Stone and Sky. Video installation by Víctor Erice

Starting 13 November 2019
Video Art and Digital Creation Programme at the Bilbao Fine Arts
Produced by Nautilus Films for Bilboko Arte Ederren Museoa Fundazioa / Bilbao Fine Arts Museum Foundation
Museum and the BBVA Foundation
Sponsored by Fundación BBVA

Stone and Sky is an audiovisual installation by Víctor Erice whose motif is the monument devoted to the musician Aita Donostia located on the peak of Mount Agiña (Lesaka, Navarra), the work of the sculptor Jorge Oteiza and the architect Luis Vallet de Montano. Created at the request of the Aranzadi Science Society and unveiled on 20 June 1959, the memorial consists in a funeral stela created by Oteiza and a chapel built by Vallet.

Erice himself describes his work in this way: 'Both of them placed facing the camera, they were subjected to a cinematisation process in which light, sound and time play an essential role. The daytime vision contrasts with its night-time counterpart. The former offers images where nature coexists with history; the latter tries to capture the metaphysical dimension of the scene, illuminated by the Moon, presided over by the glimmer of the stars, that is, the elements that Jorge Oteiza identified as the "Culture of the Sky". To him, the sky was his essential purpose. He evoked it in Agiña, in all its immensity, in stone. Hence the title of this installation.'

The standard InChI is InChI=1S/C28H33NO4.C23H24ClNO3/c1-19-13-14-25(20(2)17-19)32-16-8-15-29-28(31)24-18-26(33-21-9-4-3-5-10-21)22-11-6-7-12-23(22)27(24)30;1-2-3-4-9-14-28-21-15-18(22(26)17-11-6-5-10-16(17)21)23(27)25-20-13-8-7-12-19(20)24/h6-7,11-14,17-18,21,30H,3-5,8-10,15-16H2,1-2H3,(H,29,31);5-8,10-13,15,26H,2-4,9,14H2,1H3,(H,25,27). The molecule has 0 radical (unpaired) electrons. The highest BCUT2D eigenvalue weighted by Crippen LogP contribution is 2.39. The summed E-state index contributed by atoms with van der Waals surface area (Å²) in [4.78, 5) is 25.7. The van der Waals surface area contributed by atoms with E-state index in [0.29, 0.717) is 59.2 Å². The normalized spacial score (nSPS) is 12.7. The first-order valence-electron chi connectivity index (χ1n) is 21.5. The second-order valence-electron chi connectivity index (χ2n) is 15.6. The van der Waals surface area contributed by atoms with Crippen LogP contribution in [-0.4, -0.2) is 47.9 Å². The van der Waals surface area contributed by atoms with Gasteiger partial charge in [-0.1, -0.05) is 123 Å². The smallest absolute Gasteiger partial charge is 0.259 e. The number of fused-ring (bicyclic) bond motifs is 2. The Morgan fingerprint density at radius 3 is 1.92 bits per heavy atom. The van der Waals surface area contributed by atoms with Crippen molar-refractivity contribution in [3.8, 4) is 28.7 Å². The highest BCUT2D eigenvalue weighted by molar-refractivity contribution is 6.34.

The installation consists in two large-sized screenings—Day Space and Night Space—each nine minutes long which can be seen within the Video Art and Digital Creation Programme offered in conjunction with the Fundación BBVA.



Chasing Impressions. Small-Format Sorolla

20 November 2019– 23 February 2020
In conjunction with the Sorolla Museum (Madrid)

Throughout his life, Joaquín Sorolla (Valencia, 1863–Cercedilla, Madrid, 1923) managed to paint almost 1,000 oils on tiny pieces of cardboard or panels. He called them 'jottings', 'splotches' or 'colour notes'. This format was used increasingly by great artists throughout the 19th century as it allowed them to quickly capture ideas or impressions of things they had seen, in independent works that were more than a simple sketch.  Regarded at first as intimate works, unfinished products of the painter's work, they were soon appreciated for their creative freedom and began to be displayed and prized as samples of the artist's most personal and original facet.